Turn the Basics into Habits

When working with a new client, a solution will have been planned and will require rolling out. Whether it is a full-scale Management Operating System (MOS), a series of training courses or simply a single tool or resource, ensure you have a clear ‘take home’ message. During a recent end of project session with some senior managers, our attention was focused on making sure that the basics are always done first and that they are the cornerstone of everything. One of the leaders commented, “so you mean turn the basics into habits!” A great ‘take home’ message, perfectly captured in five words!

Resource models are vital tools that can address variability and provide insights into resource and budget planning for months or years in advance. They can however also provide short-term clarity, to answer a very basic question; “what does resource look like against our work for next week?” In this way, managers will know what to expect in terms of performance and quickly try to address any imbalances.

Managers often get lost in a busy day and a long to-do list, losing discipline and structure. Often leaders reflect on a day’s work, ‘I had so much to do, I felt like I was being productive the whole day, but actually I am unsure what I achieved’. This is the consequence of a manager having multiple ‘plates spinning’. One very simple phrase that can help is, “I am sorry I cannot do that now, as I am supposed to be doing something else”. A basic standard day can be designed for people to plan their time, ensuring there are reserved slots for important aspects of the day. In line with the title of this blog, if we stay disciplined within our day, it will eventually become habitual. Obviously, there are often unavoidable interruptions, but a basic understanding of the expected tasks will help one to know which tasks can be easiest amended.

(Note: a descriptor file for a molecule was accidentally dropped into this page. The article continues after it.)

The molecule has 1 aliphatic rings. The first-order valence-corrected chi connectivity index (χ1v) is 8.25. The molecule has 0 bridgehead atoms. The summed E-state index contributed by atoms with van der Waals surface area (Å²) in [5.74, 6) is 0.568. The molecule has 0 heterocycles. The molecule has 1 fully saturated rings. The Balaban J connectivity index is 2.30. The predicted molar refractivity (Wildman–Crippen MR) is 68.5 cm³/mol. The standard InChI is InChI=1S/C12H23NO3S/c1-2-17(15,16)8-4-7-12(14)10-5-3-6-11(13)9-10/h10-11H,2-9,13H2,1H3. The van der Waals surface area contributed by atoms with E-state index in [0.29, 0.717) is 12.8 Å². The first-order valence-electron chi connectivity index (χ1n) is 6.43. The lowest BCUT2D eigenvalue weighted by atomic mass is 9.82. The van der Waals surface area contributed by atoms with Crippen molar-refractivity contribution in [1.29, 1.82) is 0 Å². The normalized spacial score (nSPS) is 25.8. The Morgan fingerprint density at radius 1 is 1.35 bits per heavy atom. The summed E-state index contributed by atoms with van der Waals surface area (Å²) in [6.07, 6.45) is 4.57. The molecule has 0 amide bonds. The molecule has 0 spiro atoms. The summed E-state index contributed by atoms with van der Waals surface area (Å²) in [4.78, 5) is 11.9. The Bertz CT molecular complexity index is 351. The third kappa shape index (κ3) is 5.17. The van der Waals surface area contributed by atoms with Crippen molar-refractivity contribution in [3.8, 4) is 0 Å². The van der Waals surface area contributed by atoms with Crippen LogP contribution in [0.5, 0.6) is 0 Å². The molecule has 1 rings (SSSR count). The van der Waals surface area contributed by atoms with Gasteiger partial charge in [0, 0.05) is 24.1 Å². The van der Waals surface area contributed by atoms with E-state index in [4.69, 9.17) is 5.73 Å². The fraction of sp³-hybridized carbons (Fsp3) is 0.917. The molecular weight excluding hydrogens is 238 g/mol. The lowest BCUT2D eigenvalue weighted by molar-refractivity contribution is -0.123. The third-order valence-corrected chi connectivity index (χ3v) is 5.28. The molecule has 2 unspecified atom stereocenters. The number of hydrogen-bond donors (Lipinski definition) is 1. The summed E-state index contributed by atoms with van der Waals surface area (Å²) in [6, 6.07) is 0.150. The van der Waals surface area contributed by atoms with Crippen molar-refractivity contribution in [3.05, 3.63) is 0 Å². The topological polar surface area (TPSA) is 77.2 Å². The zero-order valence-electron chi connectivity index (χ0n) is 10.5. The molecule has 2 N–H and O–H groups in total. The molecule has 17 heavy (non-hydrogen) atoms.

Lastly, team members don’t always like to be managed. As a manager, it is vital to know how you are performing against your plan. When dealing with resistance from team members who don’t understand why, in their mind, you are ‘checking up on them’, it can be helpful to explain the basics of why you are asking. In most organisations, there is someone more senior than that leader asking for their own update. This control cascade is easily visualised (see diagram) and is a basic way to explain one of the main reasons you are asking. If when managing you can continually use an appropriate level of short-interval control, team members will get used to it, and like the others it will become a habit.











A lot of what we do in business can be broken down into the basics. Ensuring that we stick to plans ensures that practices stop being alien. When we turn these basics into habits, we will as leaders at any level, be in a good place.